Her interests are specifically concerned with biorobotics and soft robotics. In the humanoid robotics field, she has studied the application of neuroscientific models on robots and neurodevelopment bioengineering, creating devices for monitoring the neuro-motor development of newborns. The perspective of the analysis and research is extremely broad, as summarised by Cecilia Laschi herself: “For some time we have imagined robots taking over our society, and recent advances in artificial intelligence feed the public debate on the benefits and risks of such technologies. On the one hand, there is mainly a fear of a negative impact on work, but also with regard to social relationships, and on the other hand we are ignoring the development of a new generation of biomorphic robots which are better integrated into a natural environment, such as those developed to requalify human activities, freeing us from arduous and dangerous jobs, reversing the tendency to delegate mental activities, while maintaining empathic, creative and emotional abilities instead. The progress of robotics today is a multidisciplinary enterprise: we must rethink economic models and the world of work, to take advantage of robots, rather than fear them; we must study the social models of the future, instead of having them imposed by technology, and design the regulatory context for the introduction of robots into society, guaranteeing ethical principles.’ With regard to where to develop new tools, Laschi has no doubts: ‘Italy is the right place to do it, because it is one of the leading countries in robotics, for research and industry, but also for its cultural tradition in human sciences, which can help guide the development of tomorrow’s sustainable robotics today”.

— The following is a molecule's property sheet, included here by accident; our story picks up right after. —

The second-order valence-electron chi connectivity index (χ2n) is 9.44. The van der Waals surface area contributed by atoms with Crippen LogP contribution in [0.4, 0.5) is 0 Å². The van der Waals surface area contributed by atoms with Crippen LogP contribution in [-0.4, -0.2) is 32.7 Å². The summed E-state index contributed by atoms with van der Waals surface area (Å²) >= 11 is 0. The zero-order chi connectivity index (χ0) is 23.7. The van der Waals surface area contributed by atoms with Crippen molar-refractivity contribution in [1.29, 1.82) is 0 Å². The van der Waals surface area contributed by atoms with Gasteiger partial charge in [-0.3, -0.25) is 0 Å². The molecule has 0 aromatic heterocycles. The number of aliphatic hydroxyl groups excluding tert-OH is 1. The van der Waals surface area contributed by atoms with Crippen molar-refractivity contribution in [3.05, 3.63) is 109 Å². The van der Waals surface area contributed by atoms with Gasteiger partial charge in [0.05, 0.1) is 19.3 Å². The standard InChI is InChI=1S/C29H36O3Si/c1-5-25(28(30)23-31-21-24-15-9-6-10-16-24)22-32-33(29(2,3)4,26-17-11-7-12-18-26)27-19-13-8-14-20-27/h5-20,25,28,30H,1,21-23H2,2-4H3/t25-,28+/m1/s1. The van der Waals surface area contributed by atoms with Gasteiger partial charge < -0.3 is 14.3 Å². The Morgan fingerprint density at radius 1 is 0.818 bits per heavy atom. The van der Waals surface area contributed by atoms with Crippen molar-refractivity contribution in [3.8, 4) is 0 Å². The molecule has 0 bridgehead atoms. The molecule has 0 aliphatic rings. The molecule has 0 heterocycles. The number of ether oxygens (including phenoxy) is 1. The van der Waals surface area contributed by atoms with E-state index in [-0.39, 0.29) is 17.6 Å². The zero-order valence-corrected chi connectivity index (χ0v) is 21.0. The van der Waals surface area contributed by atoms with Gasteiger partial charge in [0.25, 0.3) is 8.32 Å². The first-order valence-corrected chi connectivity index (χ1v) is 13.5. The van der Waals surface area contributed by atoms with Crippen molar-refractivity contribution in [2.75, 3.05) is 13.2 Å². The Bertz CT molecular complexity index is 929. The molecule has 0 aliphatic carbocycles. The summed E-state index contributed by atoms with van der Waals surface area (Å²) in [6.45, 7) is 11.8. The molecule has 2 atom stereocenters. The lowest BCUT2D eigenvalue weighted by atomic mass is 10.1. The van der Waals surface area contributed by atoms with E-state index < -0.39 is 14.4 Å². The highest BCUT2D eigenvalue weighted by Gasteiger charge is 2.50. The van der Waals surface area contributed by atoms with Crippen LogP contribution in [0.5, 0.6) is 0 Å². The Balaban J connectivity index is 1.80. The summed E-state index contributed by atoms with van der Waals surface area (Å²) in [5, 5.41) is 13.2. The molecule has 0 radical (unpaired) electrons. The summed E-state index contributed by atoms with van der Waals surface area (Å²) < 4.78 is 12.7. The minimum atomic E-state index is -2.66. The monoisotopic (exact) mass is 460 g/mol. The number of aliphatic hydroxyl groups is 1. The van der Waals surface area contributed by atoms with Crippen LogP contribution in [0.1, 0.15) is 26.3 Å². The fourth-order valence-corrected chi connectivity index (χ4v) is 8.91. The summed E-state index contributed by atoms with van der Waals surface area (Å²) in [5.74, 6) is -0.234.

This is an approach which was already proposed by Laschi at the Palermo meeting in Palazzo Abatellis last November 23rd, at the public debut of the Laboratory of the Future. This project is the brainchild of Fabio Cavallucci as a forum in which to debate the complexity of the present, without simplifying and trivialising it, but also to break free of research and academic reflection. It is necessary to create a dialogue between professionals and people, bridging the gap between specialised knowledge, in order to understand modern-day disparities and secure a future for democracy. Demography, New technologies and Democracy were discussed in Palermo and so, for a rational and explanatory approach, we will be returning to the theme of technology on 18 December in Carrara. The debate will then move to other cities and introduce new key topics such as work.